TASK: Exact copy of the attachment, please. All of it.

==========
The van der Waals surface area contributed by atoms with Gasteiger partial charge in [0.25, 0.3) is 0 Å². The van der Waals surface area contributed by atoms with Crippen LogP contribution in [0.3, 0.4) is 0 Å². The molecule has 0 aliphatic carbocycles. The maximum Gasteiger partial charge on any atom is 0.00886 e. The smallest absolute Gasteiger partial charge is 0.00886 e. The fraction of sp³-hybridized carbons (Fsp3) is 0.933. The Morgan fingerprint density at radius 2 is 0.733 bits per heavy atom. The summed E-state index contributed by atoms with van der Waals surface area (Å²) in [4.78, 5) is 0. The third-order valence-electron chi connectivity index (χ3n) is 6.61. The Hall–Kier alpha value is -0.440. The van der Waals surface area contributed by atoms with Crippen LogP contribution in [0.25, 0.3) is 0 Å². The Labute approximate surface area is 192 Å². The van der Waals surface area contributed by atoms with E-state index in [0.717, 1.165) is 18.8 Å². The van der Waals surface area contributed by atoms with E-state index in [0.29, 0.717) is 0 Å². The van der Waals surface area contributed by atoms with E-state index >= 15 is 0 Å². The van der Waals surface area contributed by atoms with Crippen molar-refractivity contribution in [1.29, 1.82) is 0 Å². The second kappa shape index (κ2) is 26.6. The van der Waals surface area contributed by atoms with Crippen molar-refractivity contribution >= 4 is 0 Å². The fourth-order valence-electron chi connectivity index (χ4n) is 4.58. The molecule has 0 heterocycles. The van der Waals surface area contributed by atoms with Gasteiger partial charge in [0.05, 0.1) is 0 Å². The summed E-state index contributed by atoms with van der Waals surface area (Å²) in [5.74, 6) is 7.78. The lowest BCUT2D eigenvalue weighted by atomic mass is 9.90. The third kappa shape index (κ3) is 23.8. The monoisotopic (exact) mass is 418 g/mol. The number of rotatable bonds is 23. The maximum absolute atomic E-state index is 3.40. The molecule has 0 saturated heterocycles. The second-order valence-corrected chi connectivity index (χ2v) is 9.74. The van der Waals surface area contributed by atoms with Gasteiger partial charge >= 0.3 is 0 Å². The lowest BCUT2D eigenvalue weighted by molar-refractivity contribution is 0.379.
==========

The van der Waals surface area contributed by atoms with Gasteiger partial charge in [0.25, 0.3) is 0 Å². The van der Waals surface area contributed by atoms with Crippen LogP contribution in [0.3, 0.4) is 0 Å². The molecule has 0 aliphatic carbocycles. The maximum Gasteiger partial charge on any atom is 0.00886 e. The smallest absolute Gasteiger partial charge is 0.00886 e. The fraction of sp³-hybridized carbons (Fsp3) is 0.933. The Morgan fingerprint density at radius 2 is 0.733 bits per heavy atom. The summed E-state index contributed by atoms with van der Waals surface area (Å²) in [4.78, 5) is 0. The third-order valence-electron chi connectivity index (χ3n) is 6.61. The Hall–Kier alpha value is -0.440. The van der Waals surface area contributed by atoms with Crippen LogP contribution in [0.25, 0.3) is 0 Å². The Labute approximate surface area is 192 Å². The van der Waals surface area contributed by atoms with E-state index in [0.717, 1.165) is 18.8 Å². The van der Waals surface area contributed by atoms with E-state index in [0.29, 0.717) is 0 Å². The van der Waals surface area contributed by atoms with E-state index >= 15 is 0 Å². The van der Waals surface area contributed by atoms with Crippen molar-refractivity contribution in [1.29, 1.82) is 0 Å². The second kappa shape index (κ2) is 26.6. The van der Waals surface area contributed by atoms with Crippen molar-refractivity contribution >= 4 is 0 Å². The fourth-order valence-electron chi connectivity index (χ4n) is 4.58. The molecule has 0 heterocycles. The van der Waals surface area contributed by atoms with Gasteiger partial charge in [0.05, 0.1) is 0 Å². The summed E-state index contributed by atoms with van der Waals surface area (Å²) in [5.74, 6) is 7.78. The lowest BCUT2D eigenvalue weighted by atomic mass is 9.90. The third kappa shape index (κ3) is 23.8. The monoisotopic (exact) mass is 418 g/mol. The number of rotatable bonds is 23. The maximum absolute atomic E-state index is 3.40. The molecule has 0 saturated heterocycles. The second-order valence-corrected chi connectivity index (χ2v) is 9.74. The van der Waals surface area contributed by atoms with Gasteiger partial charge >= 0.3 is 0 Å². The lowest BCUT2D eigenvalue weighted by molar-refractivity contribution is 0.379.